OR WAIT null SECS
Hemodialysis (HD) patients are susceptible to extended spectrum beta-lactamase (ESBL)-producing bacterial infections. Because the optimal treatment and clinical significance of ESBL-producing Klebsiella pneumoniae (ESBL-Kp) HD access-related bacteremia remain unclear, Yang, et al. (2012) conducted this retrospective study to determine the clinical outcomes of patients treated with either flomoxef or a carbapenem.
The eligibility criterion was fistula or graft- or catheter- related ESBL-Kp bacteremia in patients on maintenance HD. The clinical characteristics and antibiotic management were analyzed. Outcome was determined by mortality resulting from bacteremia during the 14-day period after the first positive blood culture for flomoxef-susceptible ESBL-Kp.
The 57 patients studied were predominantly elderly, malnourished, with a history of severe illnesses and broad-spectrum antibiotic use before the onset of bacteremia, and with severe septicemia as determined by the Pitt bacteremia score (PBS). The study population comprisedÂ seven fistula,Â eight graft, and 42 HD catheter-related bacteremia (CRB) cases, and the mortality rate was high (36/57, 63.2 percent) in these 57 patients. Of 42 patients with CRB, those in the deceased group (27/42, 64.3 percent) had significantly lower levels of serum albumin, longer prior hospital stay and duration of catheter-dependent HD, and higher PBS than patients in the survived group. Failure to receive effective antibiotics (flomoxef or a carbapenem) withinÂ five days after onset of bacteremia and treatment with flomoxef both significantly contributed to higher mortality. Multivariate analyses revealed that flomoxef use, PBS, and catheter-dependent HD >30 days were independently associated with increased mortality.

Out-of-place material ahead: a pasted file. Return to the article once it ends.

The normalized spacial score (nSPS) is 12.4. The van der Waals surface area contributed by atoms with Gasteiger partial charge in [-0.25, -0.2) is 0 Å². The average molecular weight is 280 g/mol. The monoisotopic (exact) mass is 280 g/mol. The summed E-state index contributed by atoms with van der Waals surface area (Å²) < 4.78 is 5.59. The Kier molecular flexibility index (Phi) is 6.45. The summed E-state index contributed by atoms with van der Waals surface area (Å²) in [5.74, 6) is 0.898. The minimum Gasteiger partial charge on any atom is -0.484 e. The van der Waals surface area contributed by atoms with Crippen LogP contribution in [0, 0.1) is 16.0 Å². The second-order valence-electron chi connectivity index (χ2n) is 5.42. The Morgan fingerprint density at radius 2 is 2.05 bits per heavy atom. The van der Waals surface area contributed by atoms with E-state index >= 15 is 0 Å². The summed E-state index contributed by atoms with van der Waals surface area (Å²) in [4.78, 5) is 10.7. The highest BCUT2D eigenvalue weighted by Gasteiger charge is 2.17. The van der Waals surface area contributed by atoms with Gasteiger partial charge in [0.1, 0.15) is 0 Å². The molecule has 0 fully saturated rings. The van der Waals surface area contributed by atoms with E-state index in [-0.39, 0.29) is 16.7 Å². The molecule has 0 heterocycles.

The researchers concluded that considering the high mortality rate, ESBL-Kp should be recognized as a possible pathogen in patients on maintenance HD at high risk of acquiring HD access infections associated with ESBL-producing bacteria. They say that carbapenems rather than flomoxef should be the therapy of choice in these critically vulnerable patients. Their research was published in BMC Infectious Diseases.
Reference: Yang CC, et al. Discrepancy between effects of carbapenems and flomoxef in treating nosocomial hemodialysis access-related bacteremia secondary to extended spectrum beta-lactamase producing klebsiella pneumoniae in patients on maintenance hemodialysis. BMC Infectious Diseases 2012, 12:206 doi:10.1186/1471-2334-12-206